Participants and recruitment

Participants for this study were 125 HIV-positive women involved in a larger, longitudinal study of the HIV disclosure. The purpose of this study was to document the occurrence and timing of HIV disclosure. These women were recruited primarily from a Children’s Hospital (FACES), an AIDS Clinical Trials Unit (ACTU) associated with a large university, and AIDS Service Organizations (ASOs) throughout a midwestern state. Recruitment began in October of 2001 and continued through March 2004. At the clinics flyers were posted in waiting rooms and attending physicians and medical staff approached potential participants and informed them about the study. ASOs included information about the study in newsletters and posted flyers in waiting rooms. Because of the diversity of recruitment strategies used a refusal to participate rate could not be computed. Eligible participants included HIV positive women who were 18 years of age or older.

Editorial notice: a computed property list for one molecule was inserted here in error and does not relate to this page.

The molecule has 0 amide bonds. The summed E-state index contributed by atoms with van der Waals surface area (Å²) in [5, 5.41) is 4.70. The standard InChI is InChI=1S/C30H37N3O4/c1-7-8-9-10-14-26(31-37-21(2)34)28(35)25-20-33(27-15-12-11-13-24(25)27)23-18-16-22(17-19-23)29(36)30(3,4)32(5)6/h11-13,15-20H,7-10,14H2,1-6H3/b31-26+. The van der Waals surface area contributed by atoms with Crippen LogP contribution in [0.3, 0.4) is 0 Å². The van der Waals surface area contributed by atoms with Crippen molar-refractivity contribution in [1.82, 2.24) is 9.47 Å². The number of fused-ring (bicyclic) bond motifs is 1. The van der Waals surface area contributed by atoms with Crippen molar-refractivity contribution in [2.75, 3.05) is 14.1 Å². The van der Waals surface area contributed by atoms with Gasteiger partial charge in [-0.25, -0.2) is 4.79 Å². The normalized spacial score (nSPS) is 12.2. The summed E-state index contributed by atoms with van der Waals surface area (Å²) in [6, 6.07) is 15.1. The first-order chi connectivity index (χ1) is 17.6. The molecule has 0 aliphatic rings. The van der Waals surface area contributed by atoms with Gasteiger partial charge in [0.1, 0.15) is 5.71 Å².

Participants were interviewed and completed questionnaires once every 6 months for 3 years resulting in seven data collection points. While the parent study involved collecting data longitudinally, the data used in this study were not longitudinal, but rather retrospective data. Participants were interviewed by trained doctoral students about their social network using an adaptation of Barrera’s Arizona Social Support Interview Schedule (ASSIS).35 Participants were asked to whom they would discuss personal issues, receive advice, borrow money, invite to socialize, garner positive feedback, request physical assistance, and experience negative interactions (i.e., argue or fight). In addition, they were asked with whom they had sexual interactions within the past 6 months.